LOS ANGELES, July 30 LG Electronics Inc. (066570.KS) on Wednesday said this fall it will start selling a new Blu-ray DVD player that will allow Netflix Inc (NFLX.O) members to watch as many as 12,000 films and TV episodes streamed directly from the Web to their TV sets.
LG and Netflix had previously said they would provide a set-top box in the second half of 2008, but gave few details.
Company officials said the LG BD300 Network Blu-ray disc player would be priced at "well under $500" and that Netflix members could stream films and TV episodes through the device at no additional price to their monthly subscription plans.
"If you're going to buy an LG to play Blu-ray, its a great extra to get streaming," said Netflix Chief Executive Officer Reed Hastings in an interview.
Netflix subscribers will be able to stream programs in standard definition -- not the high-definition level of Blu-ray.
Netflix offers Blu-ray DVDs through its by-mail service and said last week it will soon test price increases for those high-definition discs.
The DVD renter, with over 8 million subscribers, has been moving aggressively to extend its streaming service to TV amid increased challenges in the sector from Web giants like Apple Inc(AAPL.O) and Amazon.com Inc (AMZN.O).
Blockbuster Inc BBI.N, its chief rival for DVD rentals, also is expanding its digital offerings.
Netflix also has reached a deal to let members watch streamed content on Microsoft Corp (MSFT.O) Xbox 360 game consoles, has struck another set-top box deal with Roku and said it will announce another partnership later this year.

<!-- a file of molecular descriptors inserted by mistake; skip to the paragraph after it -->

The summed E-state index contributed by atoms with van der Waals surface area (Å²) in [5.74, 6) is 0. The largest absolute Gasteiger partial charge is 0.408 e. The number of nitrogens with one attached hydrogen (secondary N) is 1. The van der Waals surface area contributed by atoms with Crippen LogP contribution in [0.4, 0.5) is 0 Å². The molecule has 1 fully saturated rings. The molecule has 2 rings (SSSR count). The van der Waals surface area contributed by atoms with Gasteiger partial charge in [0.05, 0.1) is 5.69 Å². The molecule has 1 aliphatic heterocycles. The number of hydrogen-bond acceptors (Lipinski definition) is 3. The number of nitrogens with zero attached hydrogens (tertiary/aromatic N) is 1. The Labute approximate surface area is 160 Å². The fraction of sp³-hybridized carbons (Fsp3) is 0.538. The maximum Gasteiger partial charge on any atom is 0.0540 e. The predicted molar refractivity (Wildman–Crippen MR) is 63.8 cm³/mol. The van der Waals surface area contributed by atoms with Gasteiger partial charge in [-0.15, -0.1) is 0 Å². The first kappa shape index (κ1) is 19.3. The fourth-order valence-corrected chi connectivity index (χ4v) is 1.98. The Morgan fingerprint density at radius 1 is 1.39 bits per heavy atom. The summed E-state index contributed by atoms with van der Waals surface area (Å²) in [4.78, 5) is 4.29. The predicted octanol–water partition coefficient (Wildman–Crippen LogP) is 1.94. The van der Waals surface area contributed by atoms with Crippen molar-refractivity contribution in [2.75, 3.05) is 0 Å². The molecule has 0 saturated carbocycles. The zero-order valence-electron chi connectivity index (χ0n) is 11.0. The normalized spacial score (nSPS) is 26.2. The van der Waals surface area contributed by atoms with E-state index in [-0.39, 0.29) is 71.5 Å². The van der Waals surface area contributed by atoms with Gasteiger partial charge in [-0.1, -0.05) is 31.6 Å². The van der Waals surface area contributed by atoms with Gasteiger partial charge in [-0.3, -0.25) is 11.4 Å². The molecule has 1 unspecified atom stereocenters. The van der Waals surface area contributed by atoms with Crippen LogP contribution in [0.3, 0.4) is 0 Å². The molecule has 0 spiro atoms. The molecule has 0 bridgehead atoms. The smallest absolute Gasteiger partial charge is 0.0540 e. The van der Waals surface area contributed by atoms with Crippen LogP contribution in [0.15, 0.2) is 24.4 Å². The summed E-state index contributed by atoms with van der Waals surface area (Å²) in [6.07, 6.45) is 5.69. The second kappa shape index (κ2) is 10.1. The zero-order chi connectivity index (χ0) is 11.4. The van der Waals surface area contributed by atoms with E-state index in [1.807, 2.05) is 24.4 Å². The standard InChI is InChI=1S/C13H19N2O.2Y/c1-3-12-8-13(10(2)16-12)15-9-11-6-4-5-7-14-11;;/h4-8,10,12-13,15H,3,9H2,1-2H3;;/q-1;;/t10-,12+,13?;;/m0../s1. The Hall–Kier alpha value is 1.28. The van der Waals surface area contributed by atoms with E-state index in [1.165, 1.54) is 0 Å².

LG and Netflix said LG's Blu-ray player was the first to be bundled with a streaming service. While nonexclusive, LG said it has no plans to offer other streaming services yet.
"This is the first truly convergent product," said Allan Jason, vice president of digital media for LG Electronics USA. "This fall, we'll focus on Netflix. We have a strong story to tell and let the consumers decide," he said.
U.S. consumer awareness about Blu-ray is rising, but adoption of the technology still faces challenges due to price, and perceptions among consumers content with standard DVDs, according to research company NPD Group.
Until February, consumers were torn between two competing standards -- Blu-ray backed by Sony Corp (6758.T) and the rival HD DVD, backed by Toshiba Corp (6502.T), but the standards war ended in February when Toshiba threw in the towel.
Jason said LG expects between 3 million and 4 million Blu-ray players to be sold industrywide for calendar year 2008 and that this number should triple over the next few years. (Reporting by Sue Zeidler; editing by Carol Bishopric)